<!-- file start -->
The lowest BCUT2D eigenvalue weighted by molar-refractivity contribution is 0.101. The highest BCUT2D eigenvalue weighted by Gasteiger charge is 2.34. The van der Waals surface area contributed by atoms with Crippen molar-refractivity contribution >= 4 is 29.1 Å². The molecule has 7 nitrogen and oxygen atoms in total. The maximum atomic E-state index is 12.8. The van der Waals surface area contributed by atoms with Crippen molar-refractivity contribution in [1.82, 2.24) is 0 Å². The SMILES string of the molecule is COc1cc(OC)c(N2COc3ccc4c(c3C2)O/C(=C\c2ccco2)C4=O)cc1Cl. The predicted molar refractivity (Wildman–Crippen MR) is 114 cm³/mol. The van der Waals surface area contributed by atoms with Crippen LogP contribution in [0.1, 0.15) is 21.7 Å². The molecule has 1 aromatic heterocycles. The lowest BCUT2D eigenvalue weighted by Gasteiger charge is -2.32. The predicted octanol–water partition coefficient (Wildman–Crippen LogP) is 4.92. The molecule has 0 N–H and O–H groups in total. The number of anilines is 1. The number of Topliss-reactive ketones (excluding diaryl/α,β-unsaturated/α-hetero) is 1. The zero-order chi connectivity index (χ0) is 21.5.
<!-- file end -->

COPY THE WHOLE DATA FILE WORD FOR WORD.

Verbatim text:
The lowest BCUT2D eigenvalue weighted by molar-refractivity contribution is 0.101. The highest BCUT2D eigenvalue weighted by Gasteiger charge is 2.34. The van der Waals surface area contributed by atoms with Crippen molar-refractivity contribution >= 4 is 29.1 Å². The molecule has 7 nitrogen and oxygen atoms in total. The maximum atomic E-state index is 12.8. The van der Waals surface area contributed by atoms with Crippen molar-refractivity contribution in [1.82, 2.24) is 0 Å². The SMILES string of the molecule is COc1cc(OC)c(N2COc3ccc4c(c3C2)O/C(=C\c2ccco2)C4=O)cc1Cl. The predicted molar refractivity (Wildman–Crippen MR) is 114 cm³/mol. The van der Waals surface area contributed by atoms with Crippen LogP contribution in [0.1, 0.15) is 21.7 Å². The molecule has 1 aromatic heterocycles. The lowest BCUT2D eigenvalue weighted by Gasteiger charge is -2.32. The predicted octanol–water partition coefficient (Wildman–Crippen LogP) is 4.92. The molecule has 0 N–H and O–H groups in total. The number of anilines is 1. The number of Topliss-reactive ketones (excluding diaryl/α,β-unsaturated/α-hetero) is 1. The zero-order chi connectivity index (χ0) is 21.5.